Forensic Botanizing: Woodland Forbs

On this Christmas Day, I visited the Woodcock Preserve in the Town of Clifton Park.  I was rewarded by spotting this Barred Owl (not a great image, but you can find it near the middle of this photo).

Barred Owl

Barred Owl

I had also viewed this owl in practically the same spot during my hike here on New Year’s Day to begin 2016.

As I continued my hike, I chose to wander along the Blue Trail since this portion of the preserve is open at this time of year.

Blue Trail trailhead - Woodcock Preserve

Blue Trail trailhead – Woodcock Preserve

My hike inspired me to offer you a winter plant ID quiz.  To identify each plant, simply click on “Answer” beneath each image.  Have fun!

Wishing all a very Merry Christmas!  Here’s hoping everyone enjoys happy trails in the New Year.

Christmas Fern

Christmas Fern

 

Beginning to Look Like Winter

Fall...into Winter

As Fall progresses into Winter…

The winter solstice will occur on December 21.  The arrival of this new season will mark the return of the shortest days of the entire year.  We should all consider extending these short days with evening outdoor activities as well as being prepared to make the most of the daylight hours available. 

Here is a list of winter outdoor activities to consider:

Winter is a great time for birdwatching from the comfort of your own home.  Consider putting up a few bird feeders.  For more info about winter bird feeding, please view my prior post.  Winter is also an excellent time to learn about animal tracks.  View this guide to winter tracks.

Read about how snowflakes form.  View the science of snowflakes. View a slideshow of photographs of snowflakes. 

Speaking of snow, here are some recipes and other ideas for you to consider:

Happy trails!

Columbus Day = Time to pick the cranberries!

Columbus Day marks the date of a very enjoyable autumnal ritual of mine – picking wild cranberries.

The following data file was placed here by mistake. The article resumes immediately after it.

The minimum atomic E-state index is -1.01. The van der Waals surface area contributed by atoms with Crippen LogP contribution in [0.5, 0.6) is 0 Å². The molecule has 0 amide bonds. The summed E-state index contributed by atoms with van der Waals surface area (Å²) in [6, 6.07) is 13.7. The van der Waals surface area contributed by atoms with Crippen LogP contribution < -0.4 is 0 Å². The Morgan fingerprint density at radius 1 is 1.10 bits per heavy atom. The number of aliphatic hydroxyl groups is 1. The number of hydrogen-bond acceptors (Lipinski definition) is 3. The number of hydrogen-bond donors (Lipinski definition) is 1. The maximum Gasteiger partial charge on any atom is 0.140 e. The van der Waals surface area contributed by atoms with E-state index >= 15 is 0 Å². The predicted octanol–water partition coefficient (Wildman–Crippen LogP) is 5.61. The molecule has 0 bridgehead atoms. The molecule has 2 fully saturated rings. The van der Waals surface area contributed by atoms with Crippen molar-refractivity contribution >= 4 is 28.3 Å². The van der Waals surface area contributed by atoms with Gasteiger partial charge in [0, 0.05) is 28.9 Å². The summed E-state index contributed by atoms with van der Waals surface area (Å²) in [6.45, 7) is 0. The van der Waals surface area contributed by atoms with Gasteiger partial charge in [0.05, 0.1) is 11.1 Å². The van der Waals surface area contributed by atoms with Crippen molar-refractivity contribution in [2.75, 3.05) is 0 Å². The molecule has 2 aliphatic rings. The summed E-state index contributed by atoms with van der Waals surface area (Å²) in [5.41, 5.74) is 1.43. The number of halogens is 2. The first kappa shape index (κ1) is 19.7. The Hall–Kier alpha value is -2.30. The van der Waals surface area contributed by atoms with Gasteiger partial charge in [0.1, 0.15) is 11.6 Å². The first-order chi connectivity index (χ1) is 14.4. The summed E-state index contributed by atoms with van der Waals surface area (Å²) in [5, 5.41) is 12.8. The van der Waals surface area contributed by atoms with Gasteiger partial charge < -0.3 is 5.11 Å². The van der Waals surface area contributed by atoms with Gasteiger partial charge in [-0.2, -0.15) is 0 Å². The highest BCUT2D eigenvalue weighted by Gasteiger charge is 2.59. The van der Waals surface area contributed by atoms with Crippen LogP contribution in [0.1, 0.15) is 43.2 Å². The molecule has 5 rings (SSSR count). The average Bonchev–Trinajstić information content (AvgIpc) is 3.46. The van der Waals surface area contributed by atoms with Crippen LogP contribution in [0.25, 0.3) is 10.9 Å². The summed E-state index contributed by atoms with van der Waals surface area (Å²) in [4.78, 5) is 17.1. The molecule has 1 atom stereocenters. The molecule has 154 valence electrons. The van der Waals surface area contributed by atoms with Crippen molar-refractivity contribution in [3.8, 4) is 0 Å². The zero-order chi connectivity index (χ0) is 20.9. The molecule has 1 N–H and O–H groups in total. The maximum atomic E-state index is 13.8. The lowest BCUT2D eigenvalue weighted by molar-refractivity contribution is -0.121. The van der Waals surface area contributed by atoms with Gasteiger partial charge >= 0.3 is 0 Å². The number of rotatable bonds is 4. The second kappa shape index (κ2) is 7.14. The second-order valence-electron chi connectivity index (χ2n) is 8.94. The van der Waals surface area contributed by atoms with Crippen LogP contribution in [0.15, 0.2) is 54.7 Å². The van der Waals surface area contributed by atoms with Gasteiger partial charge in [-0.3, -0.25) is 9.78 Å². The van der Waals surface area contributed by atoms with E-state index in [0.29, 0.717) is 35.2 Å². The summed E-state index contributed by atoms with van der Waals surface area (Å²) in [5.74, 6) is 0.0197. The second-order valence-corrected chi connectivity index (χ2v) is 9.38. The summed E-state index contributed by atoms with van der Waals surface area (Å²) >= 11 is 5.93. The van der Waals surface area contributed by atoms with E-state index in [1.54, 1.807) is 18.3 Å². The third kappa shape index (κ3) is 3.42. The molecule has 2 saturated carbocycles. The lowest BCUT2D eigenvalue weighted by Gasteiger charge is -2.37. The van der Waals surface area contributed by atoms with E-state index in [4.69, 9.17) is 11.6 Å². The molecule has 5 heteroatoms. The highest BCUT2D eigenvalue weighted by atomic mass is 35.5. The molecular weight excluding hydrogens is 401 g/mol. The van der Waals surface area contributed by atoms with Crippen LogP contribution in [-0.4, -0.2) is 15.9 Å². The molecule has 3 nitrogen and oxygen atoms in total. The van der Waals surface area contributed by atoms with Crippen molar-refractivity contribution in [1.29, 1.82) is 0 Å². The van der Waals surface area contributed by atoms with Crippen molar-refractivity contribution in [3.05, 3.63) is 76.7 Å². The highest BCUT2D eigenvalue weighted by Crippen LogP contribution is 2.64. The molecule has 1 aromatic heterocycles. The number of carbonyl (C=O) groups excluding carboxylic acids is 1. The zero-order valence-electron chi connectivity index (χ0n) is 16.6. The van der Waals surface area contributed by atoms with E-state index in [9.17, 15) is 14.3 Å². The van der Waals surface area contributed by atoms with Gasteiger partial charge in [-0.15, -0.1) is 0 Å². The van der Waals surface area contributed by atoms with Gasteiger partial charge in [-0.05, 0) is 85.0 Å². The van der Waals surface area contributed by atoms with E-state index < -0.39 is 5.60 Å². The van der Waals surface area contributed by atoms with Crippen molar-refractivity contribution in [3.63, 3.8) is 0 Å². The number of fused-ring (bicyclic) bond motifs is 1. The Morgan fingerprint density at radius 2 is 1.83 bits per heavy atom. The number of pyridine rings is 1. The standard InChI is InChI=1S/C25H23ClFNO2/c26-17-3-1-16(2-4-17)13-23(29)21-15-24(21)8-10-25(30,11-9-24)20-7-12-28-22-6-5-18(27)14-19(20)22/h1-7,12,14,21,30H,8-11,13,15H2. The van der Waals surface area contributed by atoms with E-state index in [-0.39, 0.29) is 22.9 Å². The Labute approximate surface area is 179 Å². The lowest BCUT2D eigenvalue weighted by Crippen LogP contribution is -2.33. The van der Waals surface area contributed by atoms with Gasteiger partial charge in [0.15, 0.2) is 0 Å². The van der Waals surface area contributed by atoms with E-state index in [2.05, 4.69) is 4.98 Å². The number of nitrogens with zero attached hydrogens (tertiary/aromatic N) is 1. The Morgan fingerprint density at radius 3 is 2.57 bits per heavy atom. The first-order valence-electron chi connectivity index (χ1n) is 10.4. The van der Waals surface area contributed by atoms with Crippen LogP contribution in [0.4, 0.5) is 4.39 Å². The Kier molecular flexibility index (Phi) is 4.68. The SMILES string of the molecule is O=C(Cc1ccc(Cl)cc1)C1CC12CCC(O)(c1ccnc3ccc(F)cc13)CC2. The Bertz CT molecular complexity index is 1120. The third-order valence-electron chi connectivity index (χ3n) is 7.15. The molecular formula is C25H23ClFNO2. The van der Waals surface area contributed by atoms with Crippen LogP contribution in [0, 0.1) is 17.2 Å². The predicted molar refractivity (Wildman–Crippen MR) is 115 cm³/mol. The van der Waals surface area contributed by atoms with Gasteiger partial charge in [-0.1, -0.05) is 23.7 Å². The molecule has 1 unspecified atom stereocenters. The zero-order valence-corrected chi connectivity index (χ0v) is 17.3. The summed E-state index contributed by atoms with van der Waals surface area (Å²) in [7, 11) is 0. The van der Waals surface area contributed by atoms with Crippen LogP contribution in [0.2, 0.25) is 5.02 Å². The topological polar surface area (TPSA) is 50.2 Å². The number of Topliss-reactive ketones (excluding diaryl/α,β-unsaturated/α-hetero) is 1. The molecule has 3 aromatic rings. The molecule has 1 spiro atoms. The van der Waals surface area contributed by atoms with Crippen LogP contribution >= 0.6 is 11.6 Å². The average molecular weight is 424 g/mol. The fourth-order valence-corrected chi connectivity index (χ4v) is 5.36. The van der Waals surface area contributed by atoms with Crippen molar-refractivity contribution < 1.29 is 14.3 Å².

Today was a gorgeous day for a slog through my favorite bog.

Panoramic view of a bog

Panoramic view of a bog

Closeup view of bog

Closeup view of bog

In particular, I was hoping to find the fruit of Large Cranberry (Vaccinium macrocarpon).

First cranberry! (Large Cranberry = Vaccinium macrocarpon)

First cranberry!

Ripe cranberry ensconced in diversity of bog plantlife

Ripe cranberry ensconced in diversity of bog plantlife

My cran-apple lunch out on the bog

My cran-apple lunch out on the bog

This year, I actually found very few.  The hard freeze (especially in this lowland) during the peak bloom time of these plants clearly prevented many of them from bearing fruit.

Ripeness, size and quality of the cranberries I found

Ripeness, size and quality of the cranberries I found

Nevertheless, I enjoyed my outing and found enough to add to baked goodies later this fall and this coming winter.

Looking for some culinary inspiration with cranberries?  Take a peak at these suggestions.

Wild Cranberry Sauce

Cranberry Sauce, New England Style

Cranberry Mors

Homemade Fresh Cranberry Juice

Wild Cranberry Jelly

Cranberry Recipes: Create a Cranberry Feast

Cranberry-Wild Rice Bake

Cranberry-Wild Rice Stuffing

Wild Rice and Cranberry Salad

Fresh Cranberry Desserts

Cranberry and Wild Blueberry Pie

Want to know more about wild cranberries?  Read this.

Happy trails!